City pages provides no alternative whatsoever

TBy Pete Wagner The July 16 City Pages’ cover story attacks the St. Paul Pioneer Press for being owned by a large, nonlocal corporation. This is the height of hypocrisy considering that City Pages was itself bought out by a large, nonlocal corporation a number of years ago. But hypocrisy is what City Pages is all about.

The firing of the Pioneer Press’ editorial cartoonist is held up as proof that the Pioneer Press has lost its journalistic soul and its legitimacy as a local newspaper. While I lament the decline of the political cartoon as a journalistic medium and certainly agree that consolidation, corporatization and over-commercialization are at the root of that tragic loss, it is laughable for City Pages to criticize the Pioneer Press. The City Pages dumped me as their editorial cartoonist over 11 ½ years ago, citing downsizing and the exorbitant $50 per week fee they paid me as the reasons, and have been running nothing but generic syndicated comics ever since. At the time I was fired, I was approaching my 10th anniversary as staff cartoonist, had won six consecutive Society of Professional Journalists awards for best cartoons in Minnesota and was syndicated statewide. I was told at the time of the firing that my cartoons, at 48 percent readership, were one of the highest-rated features in the paper. Given that the City Pages is basically picked up by people who only want to look at the sex ads and music bar listings, this statistic was fairly surprising.

City Pages started out in the late 1970s as a small music newspaper and became more of a traditional newspaper in the early 1980s. By 1990, as in most every “alternative” paper in the United States, it has been reduced to a fat yuppie advertising venue pretending to be a newspaper. Over the years it has been run by whiny, cynical Gen X-ers who pandered to politically correct contrarians and pumped up their salaries by firing entire staffs anytime the word “union” was breathed. Regular housecleanings to intimidate against union organizing began with the removal of editor Randy Anderson and company in 1982 after a meeting at his apartment explicitly calling for unionization, and continued five more times until the current editor’s installment in 1989. I survived the firings of six different editors and their regimes and witnessed the fear and cowering which resulted from the carnage every time this “progressive” tabloid got any whiff of a union on the horizon. By the end of my decade at City Pages, most full-time workers had been replaced by slave laborers – temp help and underpaid interns with no health insurance, no paid vacation, no benefits and no future of any kind.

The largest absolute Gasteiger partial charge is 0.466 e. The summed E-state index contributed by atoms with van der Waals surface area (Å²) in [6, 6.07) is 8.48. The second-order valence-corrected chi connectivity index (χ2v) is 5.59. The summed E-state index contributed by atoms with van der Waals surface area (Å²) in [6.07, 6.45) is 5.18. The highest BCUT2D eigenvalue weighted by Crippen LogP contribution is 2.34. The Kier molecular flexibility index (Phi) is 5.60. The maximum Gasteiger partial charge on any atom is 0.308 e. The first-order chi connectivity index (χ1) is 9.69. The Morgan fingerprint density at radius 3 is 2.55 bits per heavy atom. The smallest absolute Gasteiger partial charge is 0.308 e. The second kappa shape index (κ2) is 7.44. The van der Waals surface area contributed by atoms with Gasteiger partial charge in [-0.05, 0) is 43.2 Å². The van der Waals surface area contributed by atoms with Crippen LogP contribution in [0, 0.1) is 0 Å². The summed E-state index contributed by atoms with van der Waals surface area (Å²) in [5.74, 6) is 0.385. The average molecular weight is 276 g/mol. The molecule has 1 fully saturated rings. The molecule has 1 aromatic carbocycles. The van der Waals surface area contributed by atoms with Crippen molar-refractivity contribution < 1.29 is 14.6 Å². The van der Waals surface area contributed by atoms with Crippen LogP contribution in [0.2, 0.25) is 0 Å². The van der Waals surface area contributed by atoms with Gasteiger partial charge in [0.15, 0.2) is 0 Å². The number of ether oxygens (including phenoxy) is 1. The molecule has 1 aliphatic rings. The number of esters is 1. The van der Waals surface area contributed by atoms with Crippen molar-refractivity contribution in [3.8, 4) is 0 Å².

City Pages demolished my dream of a viable alternative press, which I had worked assiduously to help establish in the late 1970s and 1980s and argued for in my first book and articles I wrote for Alternative Media magazine out of New York. I abandoned a promising career in the “big time” to take risky, low-paying jobs as cartoonist/designer/editor with fledgling papers like City Pages because I truly believed in the goal of establishing a real alternative to the mainstream corporate media. I reveled in the relative artistic freedom it initially provided to a political artist. I chucked the opportunity to work for more mainstream dailies in favor of more exciting activist journalism, political theater and organizing, and never even applied for cartooning openings at the Star Tribune or Pioneer Press. I got away with a lot more than I would have at the dailies and don’t regret my efforts.

But at this point, City Pages deserves to die. It and papers like it, based on phony, self-serving posturing and snotty self-indulgence rather than activism, actually do more harm than good to the cause of alternative media. It is no longer in any way an alternative newspaper and hasn’t been for a long time. It is merely another corporate rag which panders to vapid bar-slogs and clawing subcultural wannabees who are so devoid of any social, cultural or political consciousness they don’t even qualify as nihilists, much less progressives. And it has a long history of doing so in the most hypocritical way possible, on the backs of underpaid workers systematically terrorized by unwarranted surprise firings, under the thumb of an unbroken string of all-white, all-male editors in chief ever since its inception. At least the Pioneer Press is honest about its corporate nature, and has, unlike City Pages, had women editors – and for the present at least, unions.

Pete Wagner is a former Minnesota Daily political cartoonist and now teaches political cartooning at the Minneapolis College of Art and Design. Send letters to the editor at [email protected]